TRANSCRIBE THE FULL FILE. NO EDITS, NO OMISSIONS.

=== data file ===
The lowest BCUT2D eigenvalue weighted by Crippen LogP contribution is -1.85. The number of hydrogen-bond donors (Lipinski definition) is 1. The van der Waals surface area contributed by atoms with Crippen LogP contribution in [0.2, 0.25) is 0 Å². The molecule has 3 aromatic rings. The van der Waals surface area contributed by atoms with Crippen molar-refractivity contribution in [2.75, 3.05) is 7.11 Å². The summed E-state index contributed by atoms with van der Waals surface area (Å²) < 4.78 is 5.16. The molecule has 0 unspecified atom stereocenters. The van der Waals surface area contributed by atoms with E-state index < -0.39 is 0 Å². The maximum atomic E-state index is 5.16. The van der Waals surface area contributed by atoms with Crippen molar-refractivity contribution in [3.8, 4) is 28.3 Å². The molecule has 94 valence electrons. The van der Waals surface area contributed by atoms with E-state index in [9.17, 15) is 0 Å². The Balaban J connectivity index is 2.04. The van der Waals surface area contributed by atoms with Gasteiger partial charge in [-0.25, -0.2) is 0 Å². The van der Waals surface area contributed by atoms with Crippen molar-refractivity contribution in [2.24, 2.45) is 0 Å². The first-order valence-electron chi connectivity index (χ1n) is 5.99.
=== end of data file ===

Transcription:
The lowest BCUT2D eigenvalue weighted by Crippen LogP contribution is -1.85. The number of hydrogen-bond donors (Lipinski definition) is 1. The van der Waals surface area contributed by atoms with Crippen LogP contribution in [0.2, 0.25) is 0 Å². The molecule has 3 aromatic rings. The van der Waals surface area contributed by atoms with Crippen molar-refractivity contribution in [2.75, 3.05) is 7.11 Å². The summed E-state index contributed by atoms with van der Waals surface area (Å²) < 4.78 is 5.16. The molecule has 0 unspecified atom stereocenters. The van der Waals surface area contributed by atoms with E-state index < -0.39 is 0 Å². The maximum atomic E-state index is 5.16. The van der Waals surface area contributed by atoms with Crippen molar-refractivity contribution in [3.8, 4) is 28.3 Å². The molecule has 94 valence electrons. The van der Waals surface area contributed by atoms with E-state index in [9.17, 15) is 0 Å². The Balaban J connectivity index is 2.04. The van der Waals surface area contributed by atoms with Gasteiger partial charge in [-0.25, -0.2) is 0 Å². The van der Waals surface area contributed by atoms with Crippen molar-refractivity contribution in [2.24, 2.45) is 0 Å². The first-order valence-electron chi connectivity index (χ1n) is 5.99.